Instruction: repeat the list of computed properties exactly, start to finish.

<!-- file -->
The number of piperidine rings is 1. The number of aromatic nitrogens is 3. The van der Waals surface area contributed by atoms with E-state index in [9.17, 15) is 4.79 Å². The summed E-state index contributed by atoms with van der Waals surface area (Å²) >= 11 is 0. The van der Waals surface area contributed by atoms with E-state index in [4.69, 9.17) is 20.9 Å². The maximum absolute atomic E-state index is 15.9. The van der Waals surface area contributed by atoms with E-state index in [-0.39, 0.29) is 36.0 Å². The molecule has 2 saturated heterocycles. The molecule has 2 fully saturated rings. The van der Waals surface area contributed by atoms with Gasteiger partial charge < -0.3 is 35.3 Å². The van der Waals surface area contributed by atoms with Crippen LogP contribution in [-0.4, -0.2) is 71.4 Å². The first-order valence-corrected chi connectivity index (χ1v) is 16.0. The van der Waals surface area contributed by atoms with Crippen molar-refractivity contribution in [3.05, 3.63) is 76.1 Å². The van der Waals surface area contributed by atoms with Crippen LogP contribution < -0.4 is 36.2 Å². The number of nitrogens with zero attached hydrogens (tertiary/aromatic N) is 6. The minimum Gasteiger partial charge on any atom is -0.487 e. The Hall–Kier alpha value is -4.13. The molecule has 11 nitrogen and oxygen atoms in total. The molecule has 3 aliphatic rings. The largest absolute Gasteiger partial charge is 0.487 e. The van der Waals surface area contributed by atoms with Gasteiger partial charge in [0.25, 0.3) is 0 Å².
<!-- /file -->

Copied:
The number of piperidine rings is 1. The number of aromatic nitrogens is 3. The van der Waals surface area contributed by atoms with E-state index in [9.17, 15) is 4.79 Å². The summed E-state index contributed by atoms with van der Waals surface area (Å²) >= 11 is 0. The van der Waals surface area contributed by atoms with E-state index in [4.69, 9.17) is 20.9 Å². The maximum absolute atomic E-state index is 15.9. The van der Waals surface area contributed by atoms with E-state index in [-0.39, 0.29) is 36.0 Å². The molecule has 2 saturated heterocycles. The molecule has 2 fully saturated rings. The van der Waals surface area contributed by atoms with Gasteiger partial charge < -0.3 is 35.3 Å². The van der Waals surface area contributed by atoms with Crippen LogP contribution in [-0.4, -0.2) is 71.4 Å². The first-order valence-corrected chi connectivity index (χ1v) is 16.0. The van der Waals surface area contributed by atoms with Crippen molar-refractivity contribution in [3.05, 3.63) is 76.1 Å². The van der Waals surface area contributed by atoms with Crippen LogP contribution < -0.4 is 36.2 Å². The number of nitrogens with zero attached hydrogens (tertiary/aromatic N) is 6. The minimum Gasteiger partial charge on any atom is -0.487 e. The Hall–Kier alpha value is -4.13. The molecule has 11 nitrogen and oxygen atoms in total. The molecule has 3 aliphatic rings. The largest absolute Gasteiger partial charge is 0.487 e. The van der Waals surface area contributed by atoms with Gasteiger partial charge in [0.25, 0.3) is 0 Å².